3316: Big Chief Ellis – “Big Chief Ellis”
Those who seek after music often remind me of anthropologists. We rarely consider an area ripe for research unless it is geographically and culturally remote. How else to explain the fact that Wilbert (Big Chief) Ellis has lived amongst those of us in the New York and Washington, D.C. areas for many years with so little attention paid him? He is the legitimate heir of a long and honorable Alabama blues piano tradition. His friends and predecessors include men like Cow Cow Davenport, Pine Top Smith, Walter Roland, Jabo Williams, Vance (Piano Red) Patterson (who recorded) and Bubba Jack, Man Lewis, Goat, Hooky Doo, and Price Linnear (who didn’t). During his long, eventful life, Chief has been exposed to many styles of blues and other music, but, recognizing the beauty and importance of what he has, refused to allow alien influences creep into his thoughtful, emotional and carefully structured approach to the music he loves.
That love and respect is evident in each of the pieces included in his debut album, He is a sensitive and critical man, and each of these tunes was recorded several times in varying circumstances until he was satisfied with both technique and feeling, Although first-class guitarists like Alden (Tarheel Slim) Bunn, Brownie McGhee and John Cephas give strong backing in several of these selections, it is Chief himself who sets the deliberate pace, drawing attention to the lonesome sound of his piano and to the feeling he imparts to every song,
Ellis was born (in 1915) and raised in Birmingham, where he was absorbed with piano music from ‘the first. His parents were religious and allowed no music in their house. Chief circumvented the restriction by working out an arrangement with his great aunt, who owned a piano and who would allow him to practice every time he mowed her lawn. By the time his parents found out it was too late, for Chief was already a respected musician in the community. They relented, of course, and allowed their son to develop his music to its full potential.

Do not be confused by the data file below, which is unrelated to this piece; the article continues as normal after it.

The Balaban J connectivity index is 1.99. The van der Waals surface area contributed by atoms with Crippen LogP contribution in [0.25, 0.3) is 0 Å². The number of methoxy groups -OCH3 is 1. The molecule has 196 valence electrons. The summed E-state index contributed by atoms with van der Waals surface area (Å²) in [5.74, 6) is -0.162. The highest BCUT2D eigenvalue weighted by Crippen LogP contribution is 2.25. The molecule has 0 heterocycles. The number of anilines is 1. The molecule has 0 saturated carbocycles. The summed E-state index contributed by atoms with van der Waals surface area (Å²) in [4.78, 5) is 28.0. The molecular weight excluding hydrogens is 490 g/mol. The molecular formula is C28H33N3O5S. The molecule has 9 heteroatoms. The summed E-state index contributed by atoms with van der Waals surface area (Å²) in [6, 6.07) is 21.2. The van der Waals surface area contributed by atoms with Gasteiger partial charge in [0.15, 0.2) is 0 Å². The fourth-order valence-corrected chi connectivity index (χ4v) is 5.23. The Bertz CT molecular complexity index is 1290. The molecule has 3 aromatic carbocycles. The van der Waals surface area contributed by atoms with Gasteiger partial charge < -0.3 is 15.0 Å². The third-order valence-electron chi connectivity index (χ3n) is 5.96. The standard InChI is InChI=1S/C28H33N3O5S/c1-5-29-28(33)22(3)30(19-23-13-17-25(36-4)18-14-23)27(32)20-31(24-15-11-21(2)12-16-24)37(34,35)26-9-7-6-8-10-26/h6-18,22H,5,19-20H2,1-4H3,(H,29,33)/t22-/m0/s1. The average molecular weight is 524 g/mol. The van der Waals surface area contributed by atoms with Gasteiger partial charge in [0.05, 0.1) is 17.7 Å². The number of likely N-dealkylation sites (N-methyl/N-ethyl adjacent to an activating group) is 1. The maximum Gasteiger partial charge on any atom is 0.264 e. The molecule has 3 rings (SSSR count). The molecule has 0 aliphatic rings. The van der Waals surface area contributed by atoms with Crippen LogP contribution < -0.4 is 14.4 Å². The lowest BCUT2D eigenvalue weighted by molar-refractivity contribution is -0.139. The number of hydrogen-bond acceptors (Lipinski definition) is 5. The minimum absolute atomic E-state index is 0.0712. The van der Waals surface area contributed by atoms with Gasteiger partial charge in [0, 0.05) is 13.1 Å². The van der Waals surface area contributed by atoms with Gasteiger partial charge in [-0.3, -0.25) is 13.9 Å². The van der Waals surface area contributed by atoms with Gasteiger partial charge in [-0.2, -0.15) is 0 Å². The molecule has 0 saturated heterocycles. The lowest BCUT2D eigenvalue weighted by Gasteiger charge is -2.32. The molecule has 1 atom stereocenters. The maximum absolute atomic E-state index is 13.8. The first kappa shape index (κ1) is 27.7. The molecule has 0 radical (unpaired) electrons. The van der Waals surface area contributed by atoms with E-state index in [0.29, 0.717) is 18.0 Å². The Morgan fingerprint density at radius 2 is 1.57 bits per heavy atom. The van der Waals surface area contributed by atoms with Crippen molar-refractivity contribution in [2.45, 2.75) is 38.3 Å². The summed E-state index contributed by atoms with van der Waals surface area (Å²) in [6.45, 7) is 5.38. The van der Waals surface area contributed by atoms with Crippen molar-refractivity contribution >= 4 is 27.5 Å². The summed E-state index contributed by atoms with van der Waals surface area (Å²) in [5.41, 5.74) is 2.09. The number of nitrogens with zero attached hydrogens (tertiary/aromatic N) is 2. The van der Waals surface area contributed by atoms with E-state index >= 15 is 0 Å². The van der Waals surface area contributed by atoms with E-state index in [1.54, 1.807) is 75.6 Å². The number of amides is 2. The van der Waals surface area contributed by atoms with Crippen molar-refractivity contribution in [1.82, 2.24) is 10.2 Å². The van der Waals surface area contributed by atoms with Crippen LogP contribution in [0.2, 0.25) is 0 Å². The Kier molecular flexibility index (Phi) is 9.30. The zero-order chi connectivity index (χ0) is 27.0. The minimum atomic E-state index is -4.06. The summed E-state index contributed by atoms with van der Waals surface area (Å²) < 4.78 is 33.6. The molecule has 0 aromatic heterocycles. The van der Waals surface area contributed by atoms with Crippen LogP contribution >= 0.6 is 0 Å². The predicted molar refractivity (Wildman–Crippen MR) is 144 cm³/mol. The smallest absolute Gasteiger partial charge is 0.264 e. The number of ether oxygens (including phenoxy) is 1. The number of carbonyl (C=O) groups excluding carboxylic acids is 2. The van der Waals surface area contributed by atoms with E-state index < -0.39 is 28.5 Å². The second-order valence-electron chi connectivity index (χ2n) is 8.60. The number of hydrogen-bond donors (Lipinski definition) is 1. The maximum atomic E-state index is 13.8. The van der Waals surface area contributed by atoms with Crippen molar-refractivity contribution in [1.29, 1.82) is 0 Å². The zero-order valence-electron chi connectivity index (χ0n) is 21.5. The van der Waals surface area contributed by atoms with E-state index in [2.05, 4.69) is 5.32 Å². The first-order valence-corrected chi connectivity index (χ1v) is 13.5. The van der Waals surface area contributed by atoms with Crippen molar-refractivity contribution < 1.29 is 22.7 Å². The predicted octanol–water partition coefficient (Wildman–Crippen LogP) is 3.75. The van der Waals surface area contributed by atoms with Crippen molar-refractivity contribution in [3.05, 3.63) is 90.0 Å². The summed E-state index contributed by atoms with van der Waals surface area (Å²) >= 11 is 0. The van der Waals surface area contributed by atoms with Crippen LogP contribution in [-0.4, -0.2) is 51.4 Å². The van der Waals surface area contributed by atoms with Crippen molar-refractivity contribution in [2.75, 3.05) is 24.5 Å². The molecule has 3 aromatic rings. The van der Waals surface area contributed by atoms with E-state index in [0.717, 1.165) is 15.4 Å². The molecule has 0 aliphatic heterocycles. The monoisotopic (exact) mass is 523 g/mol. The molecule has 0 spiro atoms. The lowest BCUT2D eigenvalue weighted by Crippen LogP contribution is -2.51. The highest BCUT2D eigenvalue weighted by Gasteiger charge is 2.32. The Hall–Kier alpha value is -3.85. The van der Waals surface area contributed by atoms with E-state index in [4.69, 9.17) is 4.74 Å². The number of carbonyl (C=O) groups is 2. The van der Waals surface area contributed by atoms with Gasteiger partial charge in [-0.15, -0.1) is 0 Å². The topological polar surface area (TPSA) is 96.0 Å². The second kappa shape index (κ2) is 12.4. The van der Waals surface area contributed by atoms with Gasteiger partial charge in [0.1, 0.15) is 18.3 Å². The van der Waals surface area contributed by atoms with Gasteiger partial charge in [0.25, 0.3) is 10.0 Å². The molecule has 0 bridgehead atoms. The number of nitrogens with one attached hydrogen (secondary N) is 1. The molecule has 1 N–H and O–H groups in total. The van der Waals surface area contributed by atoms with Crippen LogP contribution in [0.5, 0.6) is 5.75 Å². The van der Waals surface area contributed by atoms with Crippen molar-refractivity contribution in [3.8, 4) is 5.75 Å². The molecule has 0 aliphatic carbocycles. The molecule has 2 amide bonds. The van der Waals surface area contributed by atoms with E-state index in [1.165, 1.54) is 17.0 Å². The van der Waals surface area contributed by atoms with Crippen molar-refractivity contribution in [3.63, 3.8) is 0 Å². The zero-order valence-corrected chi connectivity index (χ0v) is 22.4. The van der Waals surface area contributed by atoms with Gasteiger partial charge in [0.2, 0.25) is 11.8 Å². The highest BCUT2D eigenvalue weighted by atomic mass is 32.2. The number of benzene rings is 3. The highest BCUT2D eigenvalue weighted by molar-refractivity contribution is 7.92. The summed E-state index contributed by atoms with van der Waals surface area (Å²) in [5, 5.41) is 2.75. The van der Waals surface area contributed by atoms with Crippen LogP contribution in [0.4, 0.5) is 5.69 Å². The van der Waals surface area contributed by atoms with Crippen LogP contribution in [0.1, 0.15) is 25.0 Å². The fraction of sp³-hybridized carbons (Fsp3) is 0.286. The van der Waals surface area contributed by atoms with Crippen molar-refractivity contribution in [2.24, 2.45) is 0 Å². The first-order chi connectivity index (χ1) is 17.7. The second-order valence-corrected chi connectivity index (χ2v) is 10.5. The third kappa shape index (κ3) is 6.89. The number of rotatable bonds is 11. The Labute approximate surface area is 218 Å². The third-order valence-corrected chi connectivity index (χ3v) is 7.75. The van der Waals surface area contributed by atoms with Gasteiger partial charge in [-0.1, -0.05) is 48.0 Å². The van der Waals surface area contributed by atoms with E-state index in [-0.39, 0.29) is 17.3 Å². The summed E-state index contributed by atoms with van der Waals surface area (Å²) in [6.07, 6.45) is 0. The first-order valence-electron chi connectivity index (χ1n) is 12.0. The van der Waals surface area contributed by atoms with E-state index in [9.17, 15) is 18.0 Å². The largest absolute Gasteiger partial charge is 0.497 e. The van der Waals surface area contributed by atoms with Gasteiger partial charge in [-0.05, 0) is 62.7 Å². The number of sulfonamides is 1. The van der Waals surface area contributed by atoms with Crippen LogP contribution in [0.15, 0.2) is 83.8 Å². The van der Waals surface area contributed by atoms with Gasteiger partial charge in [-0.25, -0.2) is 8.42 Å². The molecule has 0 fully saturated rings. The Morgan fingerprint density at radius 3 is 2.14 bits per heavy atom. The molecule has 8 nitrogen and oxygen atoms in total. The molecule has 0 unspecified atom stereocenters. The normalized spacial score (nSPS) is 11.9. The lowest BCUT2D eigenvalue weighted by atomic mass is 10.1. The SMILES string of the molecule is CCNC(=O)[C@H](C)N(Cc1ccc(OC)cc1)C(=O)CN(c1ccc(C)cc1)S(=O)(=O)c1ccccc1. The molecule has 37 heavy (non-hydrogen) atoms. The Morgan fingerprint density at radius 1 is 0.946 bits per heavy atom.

Chief was a professional gambler for most of his adult life. This occupation allowed him to travel and provided occasions for him to learn from other musicians (notably Walter Davis in Chicago) and learn the many secrets which allowed him to survive and prosper in his precarious occupation. He settled in New York City in 1942 where he ran night clubs for several years and even became (after 1945) backup pianist on many record sessions. One of these, for Lenox in 1945, produced his own “Dices, Oh Dices”, which remains his signature piece. Oddly enough, this was the second recording of his own tune. Chief had performed it often while still living in Birmingham – it was picked up by Walter Roland, who recorded it in 1933, a full year ahead of the composer. Another significant recording was made during the late 40s, Stick McGhee’s “Drinking Wine Spo-Dee-O-Dee. This R&B bestseller had been composed previously by Chief while he was serving in the army at Ft. McClellan, Alabama. Wine was a favorite during periods of forced idleness. So much was consumed that Chief made up a little song about it, whose refrain began, “drinkin’ wine, motherfucker, drinkin’ wine”. A white record executive in New York heard it and purchased the song for a few dollars, making a hit for someone else. Stick McGhee was Brownie’s brother, and Chief and Brownie are both heard on the hit release.
The popularity of blues and blues-derived music declined in New York with the mass-marketing approach advanced by rock-and-roll in the fifties, and Chief virtually stopped playing. In 1974 I received a letter from Bob Eagle of Australia, whom Brownie McGhee him informed that Chief might be living in the Washington area. One phone call confirmed that this was so, and that I had introduced myself to a man who would become a close friend, as well as a musician whose power and depths I remain in awe of. Chief has discovered that people once again love and respond to his music and he is taking it to bars, clubs, festivals, concerts, and to the homes of his many friends. He is a huge, imposing man, with the gentle consideration and warmth common to the best of huge, imposing men. He pours love into his music the way that soft-drink company claims they do to their ginger ale. And now you too, lucky record buyer, have a chance to partake.